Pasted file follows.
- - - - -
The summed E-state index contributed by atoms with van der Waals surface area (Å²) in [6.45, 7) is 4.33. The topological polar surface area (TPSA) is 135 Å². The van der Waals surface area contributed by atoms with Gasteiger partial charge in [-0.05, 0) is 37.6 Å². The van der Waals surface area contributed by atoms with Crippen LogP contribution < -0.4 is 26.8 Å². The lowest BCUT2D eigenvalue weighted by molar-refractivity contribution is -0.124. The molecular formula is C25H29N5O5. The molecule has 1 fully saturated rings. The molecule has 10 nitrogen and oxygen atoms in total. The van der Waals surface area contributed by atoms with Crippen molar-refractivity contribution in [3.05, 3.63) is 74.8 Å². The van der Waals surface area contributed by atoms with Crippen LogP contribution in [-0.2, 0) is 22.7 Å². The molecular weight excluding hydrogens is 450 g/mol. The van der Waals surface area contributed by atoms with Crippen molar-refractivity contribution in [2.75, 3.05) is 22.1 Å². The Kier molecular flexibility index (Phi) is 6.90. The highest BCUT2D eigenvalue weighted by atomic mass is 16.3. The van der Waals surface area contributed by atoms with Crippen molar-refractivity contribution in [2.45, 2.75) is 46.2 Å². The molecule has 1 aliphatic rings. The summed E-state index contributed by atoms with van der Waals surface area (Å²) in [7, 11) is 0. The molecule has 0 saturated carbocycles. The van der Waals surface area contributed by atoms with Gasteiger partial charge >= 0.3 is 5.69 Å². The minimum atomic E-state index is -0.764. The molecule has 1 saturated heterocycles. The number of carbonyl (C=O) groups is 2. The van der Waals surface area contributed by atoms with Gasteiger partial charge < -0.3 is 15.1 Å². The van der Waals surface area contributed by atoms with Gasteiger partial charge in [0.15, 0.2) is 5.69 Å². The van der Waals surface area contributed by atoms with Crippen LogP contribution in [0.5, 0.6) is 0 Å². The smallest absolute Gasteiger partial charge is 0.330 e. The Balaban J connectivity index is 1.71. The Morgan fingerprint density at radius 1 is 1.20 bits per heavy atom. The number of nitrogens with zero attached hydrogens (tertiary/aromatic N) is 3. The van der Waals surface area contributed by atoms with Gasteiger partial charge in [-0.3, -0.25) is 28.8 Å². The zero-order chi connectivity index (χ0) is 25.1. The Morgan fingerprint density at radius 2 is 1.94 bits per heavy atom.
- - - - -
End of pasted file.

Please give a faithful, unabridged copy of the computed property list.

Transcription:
The summed E-state index contributed by atoms with van der Waals surface area (Å²) in [6.45, 7) is 4.33. The topological polar surface area (TPSA) is 135 Å². The van der Waals surface area contributed by atoms with Gasteiger partial charge in [-0.05, 0) is 37.6 Å². The van der Waals surface area contributed by atoms with Crippen LogP contribution < -0.4 is 26.8 Å². The lowest BCUT2D eigenvalue weighted by molar-refractivity contribution is -0.124. The molecular formula is C25H29N5O5. The molecule has 1 fully saturated rings. The molecule has 10 nitrogen and oxygen atoms in total. The van der Waals surface area contributed by atoms with Crippen molar-refractivity contribution in [3.05, 3.63) is 74.8 Å². The van der Waals surface area contributed by atoms with Crippen LogP contribution in [-0.2, 0) is 22.7 Å². The molecular weight excluding hydrogens is 450 g/mol. The van der Waals surface area contributed by atoms with Crippen molar-refractivity contribution in [2.75, 3.05) is 22.1 Å². The Kier molecular flexibility index (Phi) is 6.90. The highest BCUT2D eigenvalue weighted by atomic mass is 16.3. The van der Waals surface area contributed by atoms with Crippen molar-refractivity contribution in [2.45, 2.75) is 46.2 Å². The molecule has 1 aliphatic rings. The summed E-state index contributed by atoms with van der Waals surface area (Å²) in [7, 11) is 0. The molecule has 0 saturated carbocycles. The van der Waals surface area contributed by atoms with Gasteiger partial charge >= 0.3 is 5.69 Å². The minimum atomic E-state index is -0.764. The molecule has 1 saturated heterocycles. The number of carbonyl (C=O) groups is 2. The van der Waals surface area contributed by atoms with Gasteiger partial charge < -0.3 is 15.1 Å². The van der Waals surface area contributed by atoms with Gasteiger partial charge in [0.15, 0.2) is 5.69 Å². The van der Waals surface area contributed by atoms with Crippen LogP contribution in [0.5, 0.6) is 0 Å². The smallest absolute Gasteiger partial charge is 0.330 e. The Balaban J connectivity index is 1.71. The Morgan fingerprint density at radius 1 is 1.20 bits per heavy atom. The number of nitrogens with zero attached hydrogens (tertiary/aromatic N) is 3. The van der Waals surface area contributed by atoms with Gasteiger partial charge in [-0.3, -0.25) is 28.8 Å². The zero-order chi connectivity index (χ0) is 25.1. The Morgan fingerprint density at radius 2 is 1.94 bits per heavy atom.